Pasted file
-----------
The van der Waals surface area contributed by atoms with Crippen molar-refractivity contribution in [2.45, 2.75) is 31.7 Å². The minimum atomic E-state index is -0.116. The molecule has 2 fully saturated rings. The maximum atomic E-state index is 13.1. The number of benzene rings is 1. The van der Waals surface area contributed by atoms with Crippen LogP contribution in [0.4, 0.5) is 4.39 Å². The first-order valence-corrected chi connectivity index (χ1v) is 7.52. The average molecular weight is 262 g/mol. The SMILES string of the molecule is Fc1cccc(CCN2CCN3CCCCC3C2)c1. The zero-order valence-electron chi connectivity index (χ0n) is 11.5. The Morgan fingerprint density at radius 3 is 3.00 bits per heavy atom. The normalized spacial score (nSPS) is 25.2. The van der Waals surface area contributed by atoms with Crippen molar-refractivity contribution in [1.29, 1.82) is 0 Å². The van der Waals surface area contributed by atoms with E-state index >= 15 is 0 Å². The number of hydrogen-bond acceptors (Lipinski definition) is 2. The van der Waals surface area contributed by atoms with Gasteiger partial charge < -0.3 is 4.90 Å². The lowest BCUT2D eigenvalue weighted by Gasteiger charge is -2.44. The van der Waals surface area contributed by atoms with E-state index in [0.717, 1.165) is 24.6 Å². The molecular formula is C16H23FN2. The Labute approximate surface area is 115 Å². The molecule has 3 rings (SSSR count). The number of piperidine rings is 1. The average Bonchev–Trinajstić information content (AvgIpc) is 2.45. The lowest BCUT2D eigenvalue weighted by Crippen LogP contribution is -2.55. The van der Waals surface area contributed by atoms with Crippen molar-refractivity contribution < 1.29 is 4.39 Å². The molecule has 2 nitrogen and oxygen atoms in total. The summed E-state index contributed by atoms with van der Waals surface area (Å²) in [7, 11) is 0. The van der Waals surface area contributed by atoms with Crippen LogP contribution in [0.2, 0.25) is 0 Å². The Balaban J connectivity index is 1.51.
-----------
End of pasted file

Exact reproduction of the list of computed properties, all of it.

The van der Waals surface area contributed by atoms with Crippen molar-refractivity contribution in [2.45, 2.75) is 31.7 Å². The minimum atomic E-state index is -0.116. The molecule has 2 fully saturated rings. The maximum atomic E-state index is 13.1. The number of benzene rings is 1. The van der Waals surface area contributed by atoms with Crippen LogP contribution in [0.4, 0.5) is 4.39 Å². The first-order valence-corrected chi connectivity index (χ1v) is 7.52. The average molecular weight is 262 g/mol. The SMILES string of the molecule is Fc1cccc(CCN2CCN3CCCCC3C2)c1. The zero-order valence-electron chi connectivity index (χ0n) is 11.5. The Morgan fingerprint density at radius 3 is 3.00 bits per heavy atom. The normalized spacial score (nSPS) is 25.2. The van der Waals surface area contributed by atoms with Crippen molar-refractivity contribution in [1.29, 1.82) is 0 Å². The van der Waals surface area contributed by atoms with E-state index >= 15 is 0 Å². The number of hydrogen-bond acceptors (Lipinski definition) is 2. The van der Waals surface area contributed by atoms with Gasteiger partial charge < -0.3 is 4.90 Å². The lowest BCUT2D eigenvalue weighted by Gasteiger charge is -2.44. The van der Waals surface area contributed by atoms with E-state index in [0.717, 1.165) is 24.6 Å². The molecular formula is C16H23FN2. The Labute approximate surface area is 115 Å². The molecule has 3 rings (SSSR count). The number of piperidine rings is 1. The average Bonchev–Trinajstić information content (AvgIpc) is 2.45. The lowest BCUT2D eigenvalue weighted by Crippen LogP contribution is -2.55. The van der Waals surface area contributed by atoms with Crippen molar-refractivity contribution < 1.29 is 4.39 Å². The molecule has 2 nitrogen and oxygen atoms in total. The summed E-state index contributed by atoms with van der Waals surface area (Å²) in [7, 11) is 0. The van der Waals surface area contributed by atoms with Crippen LogP contribution in [0.2, 0.25) is 0 Å². The Balaban J connectivity index is 1.51.